MANGALURU: Saxophone maestro Padma Shri Dr Kadri Gopalnath passed away in the early hours of Friday at AJ hospital in Mangaluru following a prolonged illness.
Born at Nagri in Bantwal taluk, Gopalnath went on to become a pioneering saxophone player, particularly earning fame for rendering Carnatic music.
His journey began after his father moved to Kadri where he started practising saxophone.
His father, Taniyappa, was his first guru. Later, as a student of N Gopalakrishna Iyer, he got the opportunity to learn Carnatic music.
Saxophone is a western instrument and it took mammoth practice, dedication and a lot of experiments for him to render Carnatic on the instrument.
The saxophone wizard performed several concerts on the world platform and the government of India recognised his work and awarded him a Padma Shri in 2004.
In his glittering career, Gopalnath received the distinction of being the first Carnatic musician to be invited to the BBC Promenade concert in 1994 in the Royal Albert Hall at London.
Artists from the musical fraternity have mourned his demise terming it a big loss.
Chetan Ahimsa, a noted Kannada cinema actor and saxophone player, sharing his condolences said, “I am deeply saddened by the demise of Kadri Gopalnath. The vacuum caused by his death cannot be filled. But he has over hundreds of students who will keep his work alive for many generations.”
Ahimsa recalling his childhood days said, when he was pursuing his sixth grade at Chicago in the United States of America (USA), Gopalnath had visited his house.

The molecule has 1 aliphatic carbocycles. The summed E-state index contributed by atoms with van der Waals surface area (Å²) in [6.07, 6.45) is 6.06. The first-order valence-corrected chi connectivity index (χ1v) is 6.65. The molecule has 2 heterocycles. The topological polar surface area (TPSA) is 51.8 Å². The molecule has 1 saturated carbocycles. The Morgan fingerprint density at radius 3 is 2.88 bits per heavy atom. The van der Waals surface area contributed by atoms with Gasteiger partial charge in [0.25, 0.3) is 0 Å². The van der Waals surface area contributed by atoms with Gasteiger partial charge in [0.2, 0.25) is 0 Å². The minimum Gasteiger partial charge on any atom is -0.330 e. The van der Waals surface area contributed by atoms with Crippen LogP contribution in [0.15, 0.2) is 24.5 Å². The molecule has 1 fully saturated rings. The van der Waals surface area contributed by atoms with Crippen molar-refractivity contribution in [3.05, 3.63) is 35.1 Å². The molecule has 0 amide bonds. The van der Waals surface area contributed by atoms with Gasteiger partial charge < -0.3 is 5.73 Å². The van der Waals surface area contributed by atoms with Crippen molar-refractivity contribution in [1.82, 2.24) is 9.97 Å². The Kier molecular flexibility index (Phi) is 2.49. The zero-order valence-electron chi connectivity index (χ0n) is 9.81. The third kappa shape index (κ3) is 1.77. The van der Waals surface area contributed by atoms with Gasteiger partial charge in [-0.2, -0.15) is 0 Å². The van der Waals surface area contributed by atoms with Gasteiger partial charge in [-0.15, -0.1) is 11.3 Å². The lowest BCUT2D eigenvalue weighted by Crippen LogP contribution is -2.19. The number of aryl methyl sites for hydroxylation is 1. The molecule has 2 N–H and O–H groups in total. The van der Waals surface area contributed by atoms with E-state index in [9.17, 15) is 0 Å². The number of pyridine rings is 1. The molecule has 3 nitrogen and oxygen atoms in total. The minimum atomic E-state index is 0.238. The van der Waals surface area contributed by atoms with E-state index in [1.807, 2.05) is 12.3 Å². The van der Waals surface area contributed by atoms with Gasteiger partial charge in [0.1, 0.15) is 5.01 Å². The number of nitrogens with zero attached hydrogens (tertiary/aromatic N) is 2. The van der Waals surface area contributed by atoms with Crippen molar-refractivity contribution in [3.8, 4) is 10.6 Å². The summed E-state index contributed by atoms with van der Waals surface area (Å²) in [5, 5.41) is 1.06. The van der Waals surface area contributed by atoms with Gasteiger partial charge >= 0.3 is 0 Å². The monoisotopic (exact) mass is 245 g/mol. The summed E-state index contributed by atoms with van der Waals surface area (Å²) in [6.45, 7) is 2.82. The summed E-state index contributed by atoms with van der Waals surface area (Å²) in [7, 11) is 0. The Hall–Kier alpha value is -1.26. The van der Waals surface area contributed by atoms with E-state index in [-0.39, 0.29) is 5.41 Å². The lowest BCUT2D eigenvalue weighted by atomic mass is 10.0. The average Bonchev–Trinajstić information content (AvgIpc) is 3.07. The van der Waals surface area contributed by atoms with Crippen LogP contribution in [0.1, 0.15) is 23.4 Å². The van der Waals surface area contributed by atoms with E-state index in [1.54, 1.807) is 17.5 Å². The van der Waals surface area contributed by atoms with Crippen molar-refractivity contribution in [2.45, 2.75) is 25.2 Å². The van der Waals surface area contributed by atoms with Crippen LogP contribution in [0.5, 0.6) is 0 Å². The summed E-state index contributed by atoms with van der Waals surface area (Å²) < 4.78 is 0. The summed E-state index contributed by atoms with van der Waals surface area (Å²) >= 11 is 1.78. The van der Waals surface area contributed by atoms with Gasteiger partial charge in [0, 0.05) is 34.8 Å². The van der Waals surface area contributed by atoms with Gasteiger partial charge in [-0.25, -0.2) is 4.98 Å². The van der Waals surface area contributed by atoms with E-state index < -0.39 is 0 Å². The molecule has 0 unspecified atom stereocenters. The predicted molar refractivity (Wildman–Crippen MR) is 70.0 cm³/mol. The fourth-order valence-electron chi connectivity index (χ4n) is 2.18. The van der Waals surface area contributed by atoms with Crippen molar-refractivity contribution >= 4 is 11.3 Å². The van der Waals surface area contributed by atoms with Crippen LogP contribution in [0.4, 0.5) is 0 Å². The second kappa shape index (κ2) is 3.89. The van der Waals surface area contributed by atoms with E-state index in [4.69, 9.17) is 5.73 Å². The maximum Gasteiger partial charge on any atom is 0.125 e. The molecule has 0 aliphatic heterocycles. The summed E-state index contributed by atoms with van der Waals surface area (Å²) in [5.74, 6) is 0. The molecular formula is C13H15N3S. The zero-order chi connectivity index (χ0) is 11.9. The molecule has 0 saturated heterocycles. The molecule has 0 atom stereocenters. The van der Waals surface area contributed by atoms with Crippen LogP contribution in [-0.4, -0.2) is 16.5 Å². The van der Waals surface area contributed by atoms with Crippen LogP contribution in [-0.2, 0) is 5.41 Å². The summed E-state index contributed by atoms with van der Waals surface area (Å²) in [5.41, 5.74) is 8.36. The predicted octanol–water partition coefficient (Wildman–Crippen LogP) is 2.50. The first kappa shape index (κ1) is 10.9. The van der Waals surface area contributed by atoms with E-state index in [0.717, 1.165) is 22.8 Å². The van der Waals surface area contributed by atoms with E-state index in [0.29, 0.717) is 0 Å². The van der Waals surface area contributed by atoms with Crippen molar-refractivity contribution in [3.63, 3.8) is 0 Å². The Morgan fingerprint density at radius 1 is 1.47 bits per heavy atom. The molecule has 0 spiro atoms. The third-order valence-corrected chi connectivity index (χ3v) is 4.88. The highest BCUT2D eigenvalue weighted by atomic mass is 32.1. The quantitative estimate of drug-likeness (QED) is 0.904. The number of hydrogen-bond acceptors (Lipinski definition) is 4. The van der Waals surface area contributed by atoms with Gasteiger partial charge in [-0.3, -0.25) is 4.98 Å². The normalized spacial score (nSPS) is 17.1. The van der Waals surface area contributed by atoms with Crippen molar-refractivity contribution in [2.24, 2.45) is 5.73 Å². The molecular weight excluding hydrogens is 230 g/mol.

“It was not just a visit, I played Saxophone in front of him and he asked me to come to Chennai for further studies. However, I could not come to Chennai as I had to focus on academics,” he said.
He added that he learnt to play carnatic, jazz and Indian folk. This was thanks to the inspiration provided by Kadri Gopalnath’s work.
Pravin Godkhindi, who performed many concerts along with Gopalnath, said the void created by his demise cannot be filled. He was a pioneer in many techniques and none can match him.
“He had the ability to make music pleasure and it is because of him I have grown to this level. He simply loved good music and when I was nobody he agreed to play with me,” he recalled.
"He was a good human being and his art work will be remembered as golden work and his music will remain immortal. He is the first person to blend Carnatic in saxophone which was not at all easy," he added.
Gopalnath is survived by his wife and their three children, his last rites will be performed on Friday in Dakshina Kannada district.